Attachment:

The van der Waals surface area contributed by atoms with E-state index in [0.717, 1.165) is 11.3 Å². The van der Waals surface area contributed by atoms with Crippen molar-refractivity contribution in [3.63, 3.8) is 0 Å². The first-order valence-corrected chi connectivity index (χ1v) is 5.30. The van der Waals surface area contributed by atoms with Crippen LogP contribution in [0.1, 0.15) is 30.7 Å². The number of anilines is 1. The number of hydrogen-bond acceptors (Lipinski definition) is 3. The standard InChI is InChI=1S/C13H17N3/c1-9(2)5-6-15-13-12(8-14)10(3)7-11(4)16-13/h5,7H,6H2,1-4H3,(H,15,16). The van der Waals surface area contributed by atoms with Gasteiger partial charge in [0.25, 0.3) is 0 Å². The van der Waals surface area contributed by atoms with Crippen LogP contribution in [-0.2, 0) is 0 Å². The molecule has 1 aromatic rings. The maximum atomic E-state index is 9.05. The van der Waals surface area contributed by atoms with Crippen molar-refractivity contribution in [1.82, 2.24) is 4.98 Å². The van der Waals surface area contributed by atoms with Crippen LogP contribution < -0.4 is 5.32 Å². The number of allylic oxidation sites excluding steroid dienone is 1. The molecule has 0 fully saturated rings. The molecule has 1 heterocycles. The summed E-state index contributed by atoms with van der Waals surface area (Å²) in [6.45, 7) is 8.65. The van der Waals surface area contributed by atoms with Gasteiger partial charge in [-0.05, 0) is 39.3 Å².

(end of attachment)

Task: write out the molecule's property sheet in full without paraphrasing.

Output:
The van der Waals surface area contributed by atoms with E-state index in [0.717, 1.165) is 11.3 Å². The van der Waals surface area contributed by atoms with Crippen molar-refractivity contribution in [3.63, 3.8) is 0 Å². The first-order valence-corrected chi connectivity index (χ1v) is 5.30. The van der Waals surface area contributed by atoms with Crippen LogP contribution in [0.1, 0.15) is 30.7 Å². The number of anilines is 1. The number of hydrogen-bond acceptors (Lipinski definition) is 3. The standard InChI is InChI=1S/C13H17N3/c1-9(2)5-6-15-13-12(8-14)10(3)7-11(4)16-13/h5,7H,6H2,1-4H3,(H,15,16). The van der Waals surface area contributed by atoms with Gasteiger partial charge in [0.25, 0.3) is 0 Å². The van der Waals surface area contributed by atoms with Crippen LogP contribution in [-0.2, 0) is 0 Å². The molecule has 1 aromatic rings. The maximum atomic E-state index is 9.05. The van der Waals surface area contributed by atoms with Crippen molar-refractivity contribution in [1.82, 2.24) is 4.98 Å². The van der Waals surface area contributed by atoms with Crippen LogP contribution < -0.4 is 5.32 Å². The number of allylic oxidation sites excluding steroid dienone is 1. The molecule has 0 fully saturated rings. The molecule has 1 heterocycles. The summed E-state index contributed by atoms with van der Waals surface area (Å²) in [6.45, 7) is 8.65. The van der Waals surface area contributed by atoms with Gasteiger partial charge in [-0.05, 0) is 39.3 Å².